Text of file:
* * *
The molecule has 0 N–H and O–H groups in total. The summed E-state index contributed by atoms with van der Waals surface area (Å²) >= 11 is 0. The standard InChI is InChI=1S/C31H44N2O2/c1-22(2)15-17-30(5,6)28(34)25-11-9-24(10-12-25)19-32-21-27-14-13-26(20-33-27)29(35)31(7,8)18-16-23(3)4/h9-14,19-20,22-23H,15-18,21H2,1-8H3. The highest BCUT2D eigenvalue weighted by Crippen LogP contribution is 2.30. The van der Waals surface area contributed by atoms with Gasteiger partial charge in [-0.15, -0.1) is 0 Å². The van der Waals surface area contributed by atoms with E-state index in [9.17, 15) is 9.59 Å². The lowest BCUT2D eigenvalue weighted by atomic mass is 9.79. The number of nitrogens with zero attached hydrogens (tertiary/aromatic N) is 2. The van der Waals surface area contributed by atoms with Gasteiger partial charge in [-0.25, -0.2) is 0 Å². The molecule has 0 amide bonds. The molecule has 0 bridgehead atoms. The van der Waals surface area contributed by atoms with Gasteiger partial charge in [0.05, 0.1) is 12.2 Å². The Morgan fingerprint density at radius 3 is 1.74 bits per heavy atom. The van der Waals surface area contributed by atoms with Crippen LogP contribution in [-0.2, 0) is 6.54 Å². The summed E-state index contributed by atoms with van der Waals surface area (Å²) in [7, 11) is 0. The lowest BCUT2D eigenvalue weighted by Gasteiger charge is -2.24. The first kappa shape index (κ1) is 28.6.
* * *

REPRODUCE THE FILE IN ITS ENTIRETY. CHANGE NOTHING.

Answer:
The molecule has 0 N–H and O–H groups in total. The summed E-state index contributed by atoms with van der Waals surface area (Å²) >= 11 is 0. The standard InChI is InChI=1S/C31H44N2O2/c1-22(2)15-17-30(5,6)28(34)25-11-9-24(10-12-25)19-32-21-27-14-13-26(20-33-27)29(35)31(7,8)18-16-23(3)4/h9-14,19-20,22-23H,15-18,21H2,1-8H3. The highest BCUT2D eigenvalue weighted by Crippen LogP contribution is 2.30. The van der Waals surface area contributed by atoms with Gasteiger partial charge in [-0.15, -0.1) is 0 Å². The van der Waals surface area contributed by atoms with E-state index in [9.17, 15) is 9.59 Å². The lowest BCUT2D eigenvalue weighted by atomic mass is 9.79. The number of nitrogens with zero attached hydrogens (tertiary/aromatic N) is 2. The van der Waals surface area contributed by atoms with Gasteiger partial charge in [-0.25, -0.2) is 0 Å². The molecule has 0 amide bonds. The molecule has 0 bridgehead atoms. The van der Waals surface area contributed by atoms with Gasteiger partial charge in [0.05, 0.1) is 12.2 Å². The Morgan fingerprint density at radius 3 is 1.74 bits per heavy atom. The van der Waals surface area contributed by atoms with Crippen LogP contribution in [-0.2, 0) is 6.54 Å². The summed E-state index contributed by atoms with van der Waals surface area (Å²) in [7, 11) is 0. The lowest BCUT2D eigenvalue weighted by Gasteiger charge is -2.24. The first kappa shape index (κ1) is 28.6.